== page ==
Monday, April 19, 2021
Millions of excited Americans came to greet and meet him during the 13 months he traveled through the courntry, going nearly 6,000 miles by carriage, horseback, riverboat etc. His visit to Hopkinton came five days after a huge reception in Concord, NH, only recently designated the capital of the state.
Sunday, March 28, 2021
I've been playing around with Canva designing some small graphics featuring blurbs from reviews of my books. Here are a few for Liberty-Loving Lafayette, my unique rhyming history inspired by the Broadway smash hit, Hamilton.
I've never carried a torch before, but am delighted that Booklife thinks I have done so with this book.
Saturday, February 27, 2021
Lin Manuel-Miranda’s Tony award-winning
Saturday, January 30, 2021
On the same Jane Austen tour of England on which I met Nigel Nicolson (see previous blog post), we also visited Mapperton House, in Dorset, UK. It has beautiful gardens, and was used as the location for Randalls (where the Westons live) in the 1996 BBC production of Emma. In reality, it is the home of the Earl and Countess of Sandwich.
Of course, as most of you know, an 18th century Earl of Sandwich, not wanting to take time away from his gambling (card game or whatever) to dine, is reputed to have asked for some meat with bread around it. This event is supposed to be the origin of the sandwich.
At any rate, we were to have lunch at Mapperton, hostessed by the Countess herself. Unfortunately, she was delayed. We learned eventually that this was due to her train being late coming back from London. The reason for her trip there? When Emma was filmed, a historic portrait of one of the earls, maybe the sandwich guy himself, had been removed from the house, perhaps because it was inappropriate for "Randalls," and stored in a secure "fire-proof" location in London.
Which had burned down.
The countess had been thus been visiting the National Portrait Gallery to see if purchasing a replacement for the lost portrait was possible.
She said a friend of hers had suffered a greater loss. ALL the furnishings had been removed from her house when it was used as a location (for Hartfield? Donwell Abbey?) for the same Emma production.All had also been lost in the fire.
An any rate, while waiting for the countess to arrive, we had ample time to wander about the grounds. In doing so, I noticed some ornate-looking, unusually large chickens.
I proclaimed to our group, "Well! I've seen plenty of chicken sandwiches, but this is the first time I've ever seen a Sandwich chicken."
Obviously, my first name is "Dorothea." However, when I was born my brother Paul, only 15 months older than I, had a bit of trouble saying my four syllable name. He called me "Dee Dee." So that is what everyone called me.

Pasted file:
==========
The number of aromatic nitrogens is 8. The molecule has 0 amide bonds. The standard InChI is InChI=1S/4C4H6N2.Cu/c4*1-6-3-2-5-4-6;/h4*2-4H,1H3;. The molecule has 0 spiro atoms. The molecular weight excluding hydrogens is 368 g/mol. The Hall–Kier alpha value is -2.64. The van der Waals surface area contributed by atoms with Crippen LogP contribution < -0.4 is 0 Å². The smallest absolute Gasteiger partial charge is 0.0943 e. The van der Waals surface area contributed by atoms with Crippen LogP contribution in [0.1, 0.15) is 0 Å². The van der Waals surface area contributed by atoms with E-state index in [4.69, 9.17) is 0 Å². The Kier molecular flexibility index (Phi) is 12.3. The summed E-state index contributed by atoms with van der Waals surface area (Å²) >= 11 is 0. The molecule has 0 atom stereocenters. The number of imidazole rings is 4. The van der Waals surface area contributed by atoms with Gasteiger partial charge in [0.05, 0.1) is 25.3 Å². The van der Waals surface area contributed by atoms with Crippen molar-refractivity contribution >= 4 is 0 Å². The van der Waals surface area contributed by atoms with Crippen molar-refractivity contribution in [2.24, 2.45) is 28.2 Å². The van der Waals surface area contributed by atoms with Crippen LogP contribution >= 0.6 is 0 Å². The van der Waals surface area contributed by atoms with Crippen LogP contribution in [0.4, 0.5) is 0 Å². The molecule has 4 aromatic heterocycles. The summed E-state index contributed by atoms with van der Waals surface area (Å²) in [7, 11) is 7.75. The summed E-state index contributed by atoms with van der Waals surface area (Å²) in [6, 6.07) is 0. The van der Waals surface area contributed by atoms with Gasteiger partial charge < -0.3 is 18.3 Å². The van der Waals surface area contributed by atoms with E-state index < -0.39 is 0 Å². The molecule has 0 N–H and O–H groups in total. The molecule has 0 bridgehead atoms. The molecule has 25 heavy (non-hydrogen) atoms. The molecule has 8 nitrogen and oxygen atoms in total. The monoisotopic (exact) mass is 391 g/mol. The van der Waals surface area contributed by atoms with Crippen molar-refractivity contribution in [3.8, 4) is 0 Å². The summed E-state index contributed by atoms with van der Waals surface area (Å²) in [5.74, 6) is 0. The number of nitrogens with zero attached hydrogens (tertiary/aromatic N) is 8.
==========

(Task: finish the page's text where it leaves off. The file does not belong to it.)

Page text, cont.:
When I was 13, however, I went to a summer camp where the other girls in my cabin thought that "Dee Dee" looked too juvenile for a teenager. Because of this, I decided to change the spelling to "Deedy." I don't really remember why, except I thought to emulate "Kathy," or "Patty," or "Judy," etc.
It wasn't until I was MUCH older that I realized that the word "Deedy" has an actual meaning. Or it used to. In England.
It all started when I read Jane Austen's novel Emma for the umpteenth time.
Chapter 10 opens thusly:
The appearance of the little sitting-room as they entered, was tranquillity itself; Mrs. Bates, deprived of her usual employment, slumbering on one side of the fire, Frank Churchill, at a table near her, most deedily occupied about her spectacles, and Jane Fairfax, standing with her back to them, intent on her pianoforte.
Of course, first I chuckled, because it was obvious to those privy to their secret relatioship that Frank and Jane, for once unchaperoned because of her grandmother's nap, had been doing Something Else but quickly took a more innocent pose.
Then I thought, "Whoa. Deedily??"
That sent me straight to the dictionary, and here's what I found (these are, of course, modern internet versions of what I found in the late 20th century).
Definition of deedily:
So. At least in archaic British English, Deedy actually has a meaning (possibly based on "full of deeds").
I met Nigel Nicolson. son of Virginia Woolf's lover, the British writer/gardener Vita Sackville-West. He was the president of the Kent branch of the Jane Austen Society at the time, and a distinguished author, publisher, and Jane Austen scholar.
I was on a tour with the Jane Austen Society of North America (JASNA) when I met Mr. Nicolson at Godmersham. (This was the Kent estate that Jane Austen's brother, Edward, inherited from his adoptive parents).
I had a nametag on identifying me as a JASNA member, and "DEEDY" was written on it in large letters. Mr. Nicolson looked at it, then looked at me.
"I like your name," he said.
Right then I decided that I like it, too.
Dorothea (AKA Deedy) Jensen
Nigel Nicolson at the "Garden Front" of Godmersham